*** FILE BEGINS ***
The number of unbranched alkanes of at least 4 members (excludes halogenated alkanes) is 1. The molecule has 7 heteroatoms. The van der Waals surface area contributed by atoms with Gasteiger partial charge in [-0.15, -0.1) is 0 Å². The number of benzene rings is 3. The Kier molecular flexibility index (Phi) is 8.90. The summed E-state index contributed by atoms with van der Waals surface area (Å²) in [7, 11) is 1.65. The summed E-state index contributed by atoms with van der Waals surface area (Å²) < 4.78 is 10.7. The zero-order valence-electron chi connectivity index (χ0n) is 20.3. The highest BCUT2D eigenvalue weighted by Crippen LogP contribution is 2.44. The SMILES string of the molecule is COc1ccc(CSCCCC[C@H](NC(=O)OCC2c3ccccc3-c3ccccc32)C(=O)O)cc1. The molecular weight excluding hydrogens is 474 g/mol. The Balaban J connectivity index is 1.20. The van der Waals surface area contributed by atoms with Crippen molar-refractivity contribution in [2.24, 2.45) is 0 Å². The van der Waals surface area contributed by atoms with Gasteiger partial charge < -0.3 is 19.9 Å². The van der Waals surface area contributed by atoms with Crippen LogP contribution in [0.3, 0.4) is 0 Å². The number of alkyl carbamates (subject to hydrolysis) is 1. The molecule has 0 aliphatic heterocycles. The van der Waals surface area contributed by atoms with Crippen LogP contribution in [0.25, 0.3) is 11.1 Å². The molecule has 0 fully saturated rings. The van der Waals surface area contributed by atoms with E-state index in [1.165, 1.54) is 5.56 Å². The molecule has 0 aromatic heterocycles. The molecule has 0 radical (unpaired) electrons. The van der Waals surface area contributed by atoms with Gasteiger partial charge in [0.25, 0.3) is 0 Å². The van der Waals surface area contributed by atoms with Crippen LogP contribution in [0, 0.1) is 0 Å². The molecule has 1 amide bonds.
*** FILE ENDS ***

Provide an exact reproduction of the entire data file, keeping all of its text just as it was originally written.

The number of unbranched alkanes of at least 4 members (excludes halogenated alkanes) is 1. The molecule has 7 heteroatoms. The van der Waals surface area contributed by atoms with Gasteiger partial charge in [-0.15, -0.1) is 0 Å². The number of benzene rings is 3. The Kier molecular flexibility index (Phi) is 8.90. The summed E-state index contributed by atoms with van der Waals surface area (Å²) in [7, 11) is 1.65. The summed E-state index contributed by atoms with van der Waals surface area (Å²) < 4.78 is 10.7. The zero-order valence-electron chi connectivity index (χ0n) is 20.3. The highest BCUT2D eigenvalue weighted by Crippen LogP contribution is 2.44. The SMILES string of the molecule is COc1ccc(CSCCCC[C@H](NC(=O)OCC2c3ccccc3-c3ccccc32)C(=O)O)cc1. The molecular weight excluding hydrogens is 474 g/mol. The Balaban J connectivity index is 1.20. The van der Waals surface area contributed by atoms with Crippen molar-refractivity contribution in [2.24, 2.45) is 0 Å². The van der Waals surface area contributed by atoms with Gasteiger partial charge < -0.3 is 19.9 Å². The van der Waals surface area contributed by atoms with Crippen LogP contribution in [0.3, 0.4) is 0 Å². The number of alkyl carbamates (subject to hydrolysis) is 1. The molecule has 0 aliphatic heterocycles. The van der Waals surface area contributed by atoms with Crippen LogP contribution in [0.25, 0.3) is 11.1 Å². The molecule has 0 fully saturated rings. The van der Waals surface area contributed by atoms with E-state index in [1.165, 1.54) is 5.56 Å². The molecule has 0 aromatic heterocycles. The molecule has 0 radical (unpaired) electrons. The van der Waals surface area contributed by atoms with Gasteiger partial charge in [0.25, 0.3) is 0 Å². The van der Waals surface area contributed by atoms with Crippen LogP contribution in [0, 0.1) is 0 Å². The molecule has 1 amide bonds.